Paris is one of the most important datacenter markets in Europe — often grouped with Frankfurt, London, Amsterdam and Dublin into the “FLAPD” markets and considered the largest of its kind in the region. Previously, however, Paris saw lower industry growth rates than its regional counterparts.
The FLAPD market serviced mostly France, with limited global appeal and therefore limited international interest in building a large presence there. But the city has seen a shift in status, and has emerged as a connectivity hub at the heart of Europe. Bolstered by a growing cloud industry, Paris has had strong demand for wholesale facilities, with providers now building at an accelerated rate.
A new wave of demand made its way to Paris
Cloud providers, driven by a need for proximity to the end user due to the COVID-19 pandemic, started seeking larger blocks of space around the city for redundancy. Network-dense facilities have also seen a sizeable increase in demand from cloud providers and retail customers such as content delivery networks, gaming, social media and platform providers. Consequently, datacenter firms adjusted the supply of space brought online in the city, with large amounts of capacity being delivered in the near term.
We could see dwindling levels of datacenter supply due to the growing difficulty to find land for construction and obtain permits. Consequently, datacenter providers have adapted by expanding to areas outside the city, and have innovated to appeal to local governments and the general public (with district heating schemes, for example). This could help ease some of the challenges faced by the market, allowing for continued high levels of supply.
Paris currently ranks as the fourth largest datacenter market in Europe, and is commonly used as a connectivity hub to get to other parts of France. Telehouse Voltaire, a carrier hotel launched in 1996, serves as a flagship location for the city’s datacenter market. Other providers, such as Equinix Inc. and Digital Realty Inc., have recently made efforts to bring online other competitive interconnection sites, which has provided some relief with additional space for customers looking for connectivity. The market is also home to two internet exchanges: not-for-profit France IX, and for-profit Equinix.
Prior to the city’s current cloud provider growth, Paris was already home to a thriving enterprise business, with a mix of global, pan-European and local providers emerging in the market. French cloud providers, systems integrators and hosting providers also boast a large presence in the local industry.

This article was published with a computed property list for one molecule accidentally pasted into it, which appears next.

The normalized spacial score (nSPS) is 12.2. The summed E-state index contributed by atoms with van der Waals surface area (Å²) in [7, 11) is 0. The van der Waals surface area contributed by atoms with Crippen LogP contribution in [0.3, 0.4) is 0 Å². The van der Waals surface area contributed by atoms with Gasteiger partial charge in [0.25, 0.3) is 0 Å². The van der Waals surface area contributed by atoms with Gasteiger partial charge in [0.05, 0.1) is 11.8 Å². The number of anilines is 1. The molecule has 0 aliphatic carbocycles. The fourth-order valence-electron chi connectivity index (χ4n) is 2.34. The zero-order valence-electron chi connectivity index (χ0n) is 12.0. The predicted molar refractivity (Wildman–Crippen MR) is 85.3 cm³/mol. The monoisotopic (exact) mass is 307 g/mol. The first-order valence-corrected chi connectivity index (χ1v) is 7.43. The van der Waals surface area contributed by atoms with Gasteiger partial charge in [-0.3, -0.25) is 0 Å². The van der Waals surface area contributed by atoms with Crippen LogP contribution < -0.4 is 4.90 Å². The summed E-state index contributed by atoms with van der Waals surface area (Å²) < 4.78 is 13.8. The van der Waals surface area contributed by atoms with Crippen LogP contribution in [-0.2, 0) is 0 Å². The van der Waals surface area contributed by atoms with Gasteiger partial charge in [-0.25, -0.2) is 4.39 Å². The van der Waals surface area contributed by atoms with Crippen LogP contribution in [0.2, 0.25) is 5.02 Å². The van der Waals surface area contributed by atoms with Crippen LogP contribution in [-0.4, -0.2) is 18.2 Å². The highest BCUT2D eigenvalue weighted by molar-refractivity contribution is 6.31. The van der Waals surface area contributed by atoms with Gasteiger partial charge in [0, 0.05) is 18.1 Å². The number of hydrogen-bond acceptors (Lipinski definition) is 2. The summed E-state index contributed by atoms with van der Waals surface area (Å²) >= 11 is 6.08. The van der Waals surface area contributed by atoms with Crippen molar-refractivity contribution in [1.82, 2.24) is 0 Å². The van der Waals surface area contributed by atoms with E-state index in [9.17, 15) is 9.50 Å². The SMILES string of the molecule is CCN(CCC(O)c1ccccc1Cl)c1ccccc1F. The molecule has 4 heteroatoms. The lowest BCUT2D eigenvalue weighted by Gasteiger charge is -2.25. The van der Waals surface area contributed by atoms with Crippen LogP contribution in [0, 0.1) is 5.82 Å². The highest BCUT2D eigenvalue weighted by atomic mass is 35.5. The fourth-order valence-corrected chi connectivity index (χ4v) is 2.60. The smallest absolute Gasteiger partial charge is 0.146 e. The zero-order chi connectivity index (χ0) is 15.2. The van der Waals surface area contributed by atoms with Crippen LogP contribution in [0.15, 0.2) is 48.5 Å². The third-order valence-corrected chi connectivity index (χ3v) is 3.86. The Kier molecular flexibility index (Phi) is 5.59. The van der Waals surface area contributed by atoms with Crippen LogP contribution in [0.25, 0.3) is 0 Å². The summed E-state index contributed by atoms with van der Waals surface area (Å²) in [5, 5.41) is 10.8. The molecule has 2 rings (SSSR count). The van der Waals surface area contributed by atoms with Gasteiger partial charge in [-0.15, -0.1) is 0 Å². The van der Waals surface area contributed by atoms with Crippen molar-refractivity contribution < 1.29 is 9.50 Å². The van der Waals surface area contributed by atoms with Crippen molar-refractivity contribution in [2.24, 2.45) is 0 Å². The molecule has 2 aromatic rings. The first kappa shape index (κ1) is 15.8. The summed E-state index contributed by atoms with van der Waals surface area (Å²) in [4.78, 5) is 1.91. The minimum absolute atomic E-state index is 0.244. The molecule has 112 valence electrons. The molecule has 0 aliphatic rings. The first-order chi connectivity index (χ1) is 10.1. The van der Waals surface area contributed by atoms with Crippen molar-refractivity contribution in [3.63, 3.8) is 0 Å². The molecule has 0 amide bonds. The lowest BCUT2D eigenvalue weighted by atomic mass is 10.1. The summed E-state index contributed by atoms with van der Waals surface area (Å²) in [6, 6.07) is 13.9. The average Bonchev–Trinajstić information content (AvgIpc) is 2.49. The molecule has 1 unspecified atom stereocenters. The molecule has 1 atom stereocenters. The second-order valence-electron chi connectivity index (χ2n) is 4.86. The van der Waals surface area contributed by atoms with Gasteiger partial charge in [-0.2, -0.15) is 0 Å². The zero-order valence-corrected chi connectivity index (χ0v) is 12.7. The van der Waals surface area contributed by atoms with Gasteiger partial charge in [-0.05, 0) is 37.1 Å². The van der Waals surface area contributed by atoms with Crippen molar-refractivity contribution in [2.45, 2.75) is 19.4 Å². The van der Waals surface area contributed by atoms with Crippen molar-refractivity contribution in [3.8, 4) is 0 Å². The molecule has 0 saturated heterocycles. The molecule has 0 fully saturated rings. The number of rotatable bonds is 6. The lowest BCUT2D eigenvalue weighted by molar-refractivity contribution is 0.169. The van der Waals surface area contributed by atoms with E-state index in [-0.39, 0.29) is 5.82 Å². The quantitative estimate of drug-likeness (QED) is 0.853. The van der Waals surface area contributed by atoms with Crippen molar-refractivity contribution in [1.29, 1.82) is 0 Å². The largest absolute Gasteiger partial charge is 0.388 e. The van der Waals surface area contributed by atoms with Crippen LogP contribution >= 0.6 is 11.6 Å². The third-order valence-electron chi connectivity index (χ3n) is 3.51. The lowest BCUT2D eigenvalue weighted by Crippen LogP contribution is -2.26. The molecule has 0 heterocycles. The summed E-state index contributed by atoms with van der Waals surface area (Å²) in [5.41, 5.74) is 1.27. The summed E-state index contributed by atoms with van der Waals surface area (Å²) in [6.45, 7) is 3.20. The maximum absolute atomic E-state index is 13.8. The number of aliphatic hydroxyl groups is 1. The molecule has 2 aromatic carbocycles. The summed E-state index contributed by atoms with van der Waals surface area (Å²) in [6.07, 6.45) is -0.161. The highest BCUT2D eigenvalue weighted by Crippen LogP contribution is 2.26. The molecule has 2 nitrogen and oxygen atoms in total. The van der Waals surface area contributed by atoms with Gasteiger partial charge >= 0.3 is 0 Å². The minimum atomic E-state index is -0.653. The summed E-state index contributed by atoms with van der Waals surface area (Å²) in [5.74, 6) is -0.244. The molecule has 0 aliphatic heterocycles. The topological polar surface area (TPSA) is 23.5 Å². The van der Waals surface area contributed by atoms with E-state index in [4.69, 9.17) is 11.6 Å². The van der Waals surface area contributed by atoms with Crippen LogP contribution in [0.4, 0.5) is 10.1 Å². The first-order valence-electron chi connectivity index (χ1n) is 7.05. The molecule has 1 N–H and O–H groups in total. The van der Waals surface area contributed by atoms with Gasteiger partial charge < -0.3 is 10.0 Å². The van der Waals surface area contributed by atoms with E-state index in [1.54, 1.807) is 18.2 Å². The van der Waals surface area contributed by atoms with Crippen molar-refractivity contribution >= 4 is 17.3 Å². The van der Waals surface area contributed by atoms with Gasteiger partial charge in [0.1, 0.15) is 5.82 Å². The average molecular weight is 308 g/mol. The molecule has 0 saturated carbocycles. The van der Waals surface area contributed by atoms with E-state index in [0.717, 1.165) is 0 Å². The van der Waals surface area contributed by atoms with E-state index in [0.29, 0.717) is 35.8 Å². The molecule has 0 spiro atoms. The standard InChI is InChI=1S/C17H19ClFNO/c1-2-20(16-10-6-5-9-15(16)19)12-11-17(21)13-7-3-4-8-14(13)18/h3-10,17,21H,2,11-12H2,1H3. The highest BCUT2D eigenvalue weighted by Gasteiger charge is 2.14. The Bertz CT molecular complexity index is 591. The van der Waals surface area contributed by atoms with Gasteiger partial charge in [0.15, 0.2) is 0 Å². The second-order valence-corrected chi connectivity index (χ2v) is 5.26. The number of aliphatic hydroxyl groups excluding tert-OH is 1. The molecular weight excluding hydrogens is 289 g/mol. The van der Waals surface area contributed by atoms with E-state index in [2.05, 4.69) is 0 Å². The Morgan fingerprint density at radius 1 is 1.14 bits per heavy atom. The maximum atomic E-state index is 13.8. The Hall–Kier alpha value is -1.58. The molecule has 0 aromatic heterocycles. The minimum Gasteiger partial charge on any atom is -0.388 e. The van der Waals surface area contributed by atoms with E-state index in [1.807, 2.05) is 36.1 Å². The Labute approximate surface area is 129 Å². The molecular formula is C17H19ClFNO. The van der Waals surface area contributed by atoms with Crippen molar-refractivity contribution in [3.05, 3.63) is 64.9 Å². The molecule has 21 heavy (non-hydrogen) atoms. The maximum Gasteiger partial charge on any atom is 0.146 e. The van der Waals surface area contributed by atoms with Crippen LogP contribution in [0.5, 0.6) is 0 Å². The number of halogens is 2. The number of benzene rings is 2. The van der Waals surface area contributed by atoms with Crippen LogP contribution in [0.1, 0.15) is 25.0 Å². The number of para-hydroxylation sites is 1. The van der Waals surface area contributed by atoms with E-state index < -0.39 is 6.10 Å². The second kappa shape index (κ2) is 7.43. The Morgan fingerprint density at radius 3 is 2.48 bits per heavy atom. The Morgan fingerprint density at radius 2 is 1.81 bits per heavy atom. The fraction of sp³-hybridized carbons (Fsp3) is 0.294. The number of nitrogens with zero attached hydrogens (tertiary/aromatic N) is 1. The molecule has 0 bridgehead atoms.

The industry started seeing increased interest from international hyperscalers in 2018. Salesforce Inc. became one of the first global cloud providers to enter the French market, offering SaaS services to customers that required data residency in France. Other providers followed. Most international cloud players, however, have not themselves built facilities in Paris, likely due to build costs and other market complexities. Instead, they have turned to colocation providers to address their space needs.
The difficulty providers face in finding land for datacenter builds in Paris can be attributed to several factors. The city is one of the largest in Europe and has high levels of population density. The government also emphasizes public amenity, so providers often deal with restrictions on datacenter height and environmental impacts, especially in the downtown area of the city. Planning applications can be complicated and time-consuming for providers. Following the Installation Classified for the Protection of the Environment (ICPE) regulations for datacenter planning, French authorities can take up to 18 months to approve applications, and filing one requires French language skills.
New levels of investment
Despite the challenges, a number of providers are developing new sites in Paris. Industry players like CloudHQ, Colt, CyrusOne, Equinix, Data4, Digital Realty and Global Switch are all growing in the city, each bringing dozens of megawatts online. For some, this represents a return to form after a period of lower investments in the market, with certain providers noting it is again the right time to invest in Paris, due to the increased demand the city is seeing.
In terms of operational capacity, Digital Realty and Equinix are the largest providers in the market. Digital Realty is currently building a 12 MW wholesale facility in Ferrières-en-Brie to the east of Paris, acquired a large site in La Courneuve for a 80 MW datacenter campus it brought online in 2021, and is building a facility in the South in Les Ulis. In total, it has nine operational facilities in the market, and an additional six planned or under construction.
Equinix has a total of four xScale facilities planned for the city, a company initiative to build datacenters catering specifically to hyperscale clients, with two currently in operation and one in construction. The provider operates seven colocation facilities in the Paris metro area, plus an additional site under construction. Global Switch ranks as the third-largest provider in the region, with two datacenters in its Clichy campus, and a third building at the same site in planning.
All in all, datacenter providers are building out wholesale facilities in Paris to cater to the renewed interest from cloud providers. Many organizations note they have seen a higher number of hyperscaler RFPs in recent years, but also increased interest from the city’s enterprise sector.
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